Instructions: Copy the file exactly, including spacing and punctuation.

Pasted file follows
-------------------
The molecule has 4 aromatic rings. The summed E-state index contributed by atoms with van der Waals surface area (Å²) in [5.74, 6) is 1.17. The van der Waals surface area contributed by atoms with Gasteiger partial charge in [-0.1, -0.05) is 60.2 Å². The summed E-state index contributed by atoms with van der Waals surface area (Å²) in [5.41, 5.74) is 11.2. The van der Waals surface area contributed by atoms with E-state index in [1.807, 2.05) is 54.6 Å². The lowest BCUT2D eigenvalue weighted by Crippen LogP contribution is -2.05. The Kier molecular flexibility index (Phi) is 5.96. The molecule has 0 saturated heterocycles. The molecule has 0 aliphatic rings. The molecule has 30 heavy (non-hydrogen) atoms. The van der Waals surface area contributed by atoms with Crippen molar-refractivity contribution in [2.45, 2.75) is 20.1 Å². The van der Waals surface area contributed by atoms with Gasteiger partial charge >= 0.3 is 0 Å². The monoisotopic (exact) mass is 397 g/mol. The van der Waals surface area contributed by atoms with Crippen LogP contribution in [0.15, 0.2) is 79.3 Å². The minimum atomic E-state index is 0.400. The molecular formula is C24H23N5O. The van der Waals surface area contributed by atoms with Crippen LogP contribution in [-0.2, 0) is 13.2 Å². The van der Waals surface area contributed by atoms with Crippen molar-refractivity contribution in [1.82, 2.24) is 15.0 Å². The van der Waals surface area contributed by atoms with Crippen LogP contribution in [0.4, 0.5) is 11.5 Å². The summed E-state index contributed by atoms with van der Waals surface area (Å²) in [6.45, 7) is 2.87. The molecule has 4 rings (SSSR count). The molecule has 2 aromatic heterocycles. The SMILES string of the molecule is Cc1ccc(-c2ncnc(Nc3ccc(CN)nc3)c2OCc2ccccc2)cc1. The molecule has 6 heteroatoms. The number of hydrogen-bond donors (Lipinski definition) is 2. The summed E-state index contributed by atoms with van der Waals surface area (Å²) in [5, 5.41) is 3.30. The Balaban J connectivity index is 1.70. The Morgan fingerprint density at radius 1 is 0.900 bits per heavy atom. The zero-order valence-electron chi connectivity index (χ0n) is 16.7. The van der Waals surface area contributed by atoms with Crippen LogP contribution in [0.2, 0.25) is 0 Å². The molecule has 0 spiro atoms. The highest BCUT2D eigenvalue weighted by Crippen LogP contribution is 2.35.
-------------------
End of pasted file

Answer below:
The molecule has 4 aromatic rings. The summed E-state index contributed by atoms with van der Waals surface area (Å²) in [5.74, 6) is 1.17. The van der Waals surface area contributed by atoms with Gasteiger partial charge in [-0.1, -0.05) is 60.2 Å². The summed E-state index contributed by atoms with van der Waals surface area (Å²) in [5.41, 5.74) is 11.2. The van der Waals surface area contributed by atoms with E-state index in [1.807, 2.05) is 54.6 Å². The lowest BCUT2D eigenvalue weighted by Crippen LogP contribution is -2.05. The Kier molecular flexibility index (Phi) is 5.96. The molecule has 0 saturated heterocycles. The molecule has 0 aliphatic rings. The molecule has 30 heavy (non-hydrogen) atoms. The van der Waals surface area contributed by atoms with Crippen molar-refractivity contribution in [2.45, 2.75) is 20.1 Å². The van der Waals surface area contributed by atoms with Gasteiger partial charge >= 0.3 is 0 Å². The monoisotopic (exact) mass is 397 g/mol. The van der Waals surface area contributed by atoms with Crippen LogP contribution in [0.15, 0.2) is 79.3 Å². The minimum atomic E-state index is 0.400. The molecular formula is C24H23N5O. The van der Waals surface area contributed by atoms with Crippen LogP contribution in [-0.2, 0) is 13.2 Å². The van der Waals surface area contributed by atoms with Crippen molar-refractivity contribution in [1.82, 2.24) is 15.0 Å². The van der Waals surface area contributed by atoms with Crippen LogP contribution in [0.4, 0.5) is 11.5 Å². The summed E-state index contributed by atoms with van der Waals surface area (Å²) in [6.45, 7) is 2.87. The molecule has 4 rings (SSSR count). The molecule has 2 aromatic heterocycles. The SMILES string of the molecule is Cc1ccc(-c2ncnc(Nc3ccc(CN)nc3)c2OCc2ccccc2)cc1. The molecule has 6 heteroatoms. The number of hydrogen-bond donors (Lipinski definition) is 2. The summed E-state index contributed by atoms with van der Waals surface area (Å²) in [5, 5.41) is 3.30. The Balaban J connectivity index is 1.70. The Morgan fingerprint density at radius 1 is 0.900 bits per heavy atom. The zero-order valence-electron chi connectivity index (χ0n) is 16.7. The van der Waals surface area contributed by atoms with Crippen LogP contribution in [0.2, 0.25) is 0 Å². The molecule has 0 spiro atoms. The highest BCUT2D eigenvalue weighted by Crippen LogP contribution is 2.35.